I pull into the parking lot of the venue where my recent film about the Yamuna The Stolen River is about to be premiered. I am fired up, but also full of doubts and anxieties. Being driven by the desire to give voice to voiceless Brijbhasi children to help save their beloved sacred river from deadly pollution I have spent a great deal of my last five years producing this documentary. I am fully convinced that it is a fight worth fighting. But would my efforts matter in the slightest? Would I be able to help bring forth a positive change? Or, am I just kidding myself and my filmmaking is nothing else but some sort of cheap ego-gratification? 

Are my motivations pure enough?

"Oh, it’s so painful to find out that I’m not in charge,

I am the servant of the servant, 

and I am the servant of the servant of the Boss.

Tell my, tell my ego that."

Oh well, how often do I need to keep reminding my ego to not to be attached to results before it finally sinks in? 

A few days later, in the morning I’m driving my 7-year-old to school past Santa Fe College in Florida. The giant flag in the middle of the campus is half-mast, mourning the 17 high school students who had lost their lives to a senseless mass shooting the day before, not so far from where we live. My heart is heavy with sadness, also boiling with anger. Having brought up in Europe, the utter insanity and the complete lack of common sense around gun issues in the United States is just beyond my comprehension. How could the leaders of the supposedly most developed country be so out of whack that instead of putting a cap on the weapon industry’s soulless lobby and limitless desire for more and more profit they would rather allow to turn their country into a war zone and endanger innocent children’s lives?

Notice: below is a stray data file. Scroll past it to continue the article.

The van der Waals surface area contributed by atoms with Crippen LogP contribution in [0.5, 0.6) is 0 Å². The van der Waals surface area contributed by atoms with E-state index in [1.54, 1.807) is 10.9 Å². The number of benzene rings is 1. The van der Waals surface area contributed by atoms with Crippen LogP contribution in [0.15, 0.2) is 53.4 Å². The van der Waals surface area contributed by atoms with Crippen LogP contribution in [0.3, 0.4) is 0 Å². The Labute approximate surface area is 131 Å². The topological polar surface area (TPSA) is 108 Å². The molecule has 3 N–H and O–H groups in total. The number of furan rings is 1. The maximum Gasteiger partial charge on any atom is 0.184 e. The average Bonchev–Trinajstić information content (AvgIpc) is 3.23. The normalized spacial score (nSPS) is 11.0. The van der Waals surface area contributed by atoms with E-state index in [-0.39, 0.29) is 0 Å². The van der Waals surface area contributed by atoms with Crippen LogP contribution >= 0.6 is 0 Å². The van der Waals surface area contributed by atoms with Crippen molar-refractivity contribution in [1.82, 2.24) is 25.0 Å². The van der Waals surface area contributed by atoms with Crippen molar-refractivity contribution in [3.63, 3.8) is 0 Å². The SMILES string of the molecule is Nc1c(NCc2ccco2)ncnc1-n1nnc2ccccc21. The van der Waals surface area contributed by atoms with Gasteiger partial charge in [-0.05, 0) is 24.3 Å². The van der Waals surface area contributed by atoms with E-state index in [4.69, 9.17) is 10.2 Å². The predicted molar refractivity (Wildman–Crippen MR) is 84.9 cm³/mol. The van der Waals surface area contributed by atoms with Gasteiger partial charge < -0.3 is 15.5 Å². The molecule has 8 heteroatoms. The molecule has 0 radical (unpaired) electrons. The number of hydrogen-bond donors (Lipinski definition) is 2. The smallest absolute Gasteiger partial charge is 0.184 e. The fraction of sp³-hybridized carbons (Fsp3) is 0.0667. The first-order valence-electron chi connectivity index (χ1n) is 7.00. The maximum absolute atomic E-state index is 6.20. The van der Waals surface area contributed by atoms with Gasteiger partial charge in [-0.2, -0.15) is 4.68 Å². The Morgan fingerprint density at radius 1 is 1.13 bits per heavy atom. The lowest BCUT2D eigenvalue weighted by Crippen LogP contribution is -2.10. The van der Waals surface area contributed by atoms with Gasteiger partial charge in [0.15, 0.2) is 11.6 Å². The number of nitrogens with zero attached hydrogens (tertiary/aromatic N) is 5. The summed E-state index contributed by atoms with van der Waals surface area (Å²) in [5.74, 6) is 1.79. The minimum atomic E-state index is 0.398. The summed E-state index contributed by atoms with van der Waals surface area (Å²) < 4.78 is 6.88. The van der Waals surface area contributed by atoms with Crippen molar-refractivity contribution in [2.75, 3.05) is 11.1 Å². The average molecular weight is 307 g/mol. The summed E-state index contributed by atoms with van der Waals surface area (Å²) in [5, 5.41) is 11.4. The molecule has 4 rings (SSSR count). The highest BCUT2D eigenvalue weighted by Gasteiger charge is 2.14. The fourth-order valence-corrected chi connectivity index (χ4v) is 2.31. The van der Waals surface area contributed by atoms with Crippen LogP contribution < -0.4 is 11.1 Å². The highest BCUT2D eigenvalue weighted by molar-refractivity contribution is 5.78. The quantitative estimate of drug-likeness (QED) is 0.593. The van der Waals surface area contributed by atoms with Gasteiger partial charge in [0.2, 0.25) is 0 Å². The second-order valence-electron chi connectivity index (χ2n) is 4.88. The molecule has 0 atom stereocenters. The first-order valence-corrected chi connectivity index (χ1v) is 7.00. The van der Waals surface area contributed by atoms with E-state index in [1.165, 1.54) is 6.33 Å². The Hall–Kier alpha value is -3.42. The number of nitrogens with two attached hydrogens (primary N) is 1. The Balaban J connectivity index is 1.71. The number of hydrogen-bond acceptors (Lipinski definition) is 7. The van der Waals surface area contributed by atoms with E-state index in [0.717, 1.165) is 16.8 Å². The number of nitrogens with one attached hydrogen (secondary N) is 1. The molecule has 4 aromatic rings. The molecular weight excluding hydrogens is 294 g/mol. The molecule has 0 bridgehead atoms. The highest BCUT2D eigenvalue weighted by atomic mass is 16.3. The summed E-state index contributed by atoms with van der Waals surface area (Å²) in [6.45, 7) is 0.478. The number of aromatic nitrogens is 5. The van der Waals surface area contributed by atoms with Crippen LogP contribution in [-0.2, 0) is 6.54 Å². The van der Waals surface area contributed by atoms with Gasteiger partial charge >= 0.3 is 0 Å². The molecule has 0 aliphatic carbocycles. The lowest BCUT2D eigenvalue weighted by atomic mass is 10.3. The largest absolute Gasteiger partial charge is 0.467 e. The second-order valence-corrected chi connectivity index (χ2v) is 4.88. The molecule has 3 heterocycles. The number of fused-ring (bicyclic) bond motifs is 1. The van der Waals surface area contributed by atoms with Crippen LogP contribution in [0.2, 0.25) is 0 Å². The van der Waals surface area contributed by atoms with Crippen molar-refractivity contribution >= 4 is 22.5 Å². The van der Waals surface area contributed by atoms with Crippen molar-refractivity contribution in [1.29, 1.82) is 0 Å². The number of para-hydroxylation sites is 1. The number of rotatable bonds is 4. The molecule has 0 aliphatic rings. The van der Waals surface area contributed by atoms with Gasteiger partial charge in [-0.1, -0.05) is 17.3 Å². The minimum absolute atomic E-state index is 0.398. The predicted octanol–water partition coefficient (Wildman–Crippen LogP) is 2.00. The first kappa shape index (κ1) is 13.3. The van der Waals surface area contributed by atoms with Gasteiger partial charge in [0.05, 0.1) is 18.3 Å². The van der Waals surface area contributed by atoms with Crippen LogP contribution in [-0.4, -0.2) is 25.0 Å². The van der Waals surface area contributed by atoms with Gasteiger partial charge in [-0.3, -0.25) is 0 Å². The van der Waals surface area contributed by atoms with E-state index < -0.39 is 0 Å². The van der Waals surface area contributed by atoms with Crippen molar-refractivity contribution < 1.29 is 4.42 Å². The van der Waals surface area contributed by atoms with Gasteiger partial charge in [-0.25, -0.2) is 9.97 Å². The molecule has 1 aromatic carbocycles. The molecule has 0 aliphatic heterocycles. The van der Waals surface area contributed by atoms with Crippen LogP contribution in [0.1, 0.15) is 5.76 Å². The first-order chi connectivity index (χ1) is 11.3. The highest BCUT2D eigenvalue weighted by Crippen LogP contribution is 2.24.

I hear a voice from the back seat, “Mommy, why are you crying?”

I have never imagined that instead of teaching her about the beauty of nature and literature, the day would come when I had to instruct my daughter about how to hide when a gunned thug shows up at the door.

 "I have had enough of this mess,

And I can tell there is no winning,

So why try? Why try?"

I have read the warning many times in the Vedic literature that “the material world is not for gentlemen.” It is in moments like these, when the lightning bolt of the harsh reality strikes me down, I truly understand there is no happiness in this world. 

So, yeah, what’s the point? Why keep trying?

"The general says the method’s iron clad.

Says He’ll keep all that I’ve done,

Says He’ll carry what I lack.

It’s time,

Time to get the mercy in,

Time to get my faith get strong,

And you can tell my ego that."

When I feel completely lost, Dhanya reminds me that there is hope, a way out of this mess. I just have to listen to the “general” and cling onto the mercy that He offers. I do not need to be perfect, but I should never give up trying, and He promises to take care of the rest. 

Aligned with the simple “method”, I feel reenergized, powerful, invincible. I will do my part and very best to help clean the holy Yamuna and save the lives of millions of Brijbhasis! I will do everything in my power to propel the lawmakers for common sense gun laws in my adopted country! I will not stand idle in the face of injustice and ignorance, will be a responsible citizen of the world, and an active spiritual change-maker!

And most importantly, to make sure that my arrows always point at the right target, I will not give up fighting the demons of my own heart! 

"I’m going to fight the good fight,

And there is no guarantee of winning, 

But I’ll try, I’ll try."

Thank you, Dhanya, for rekindling our fire!

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[ anartha ] [ art ] [ dhanya ] [ music ]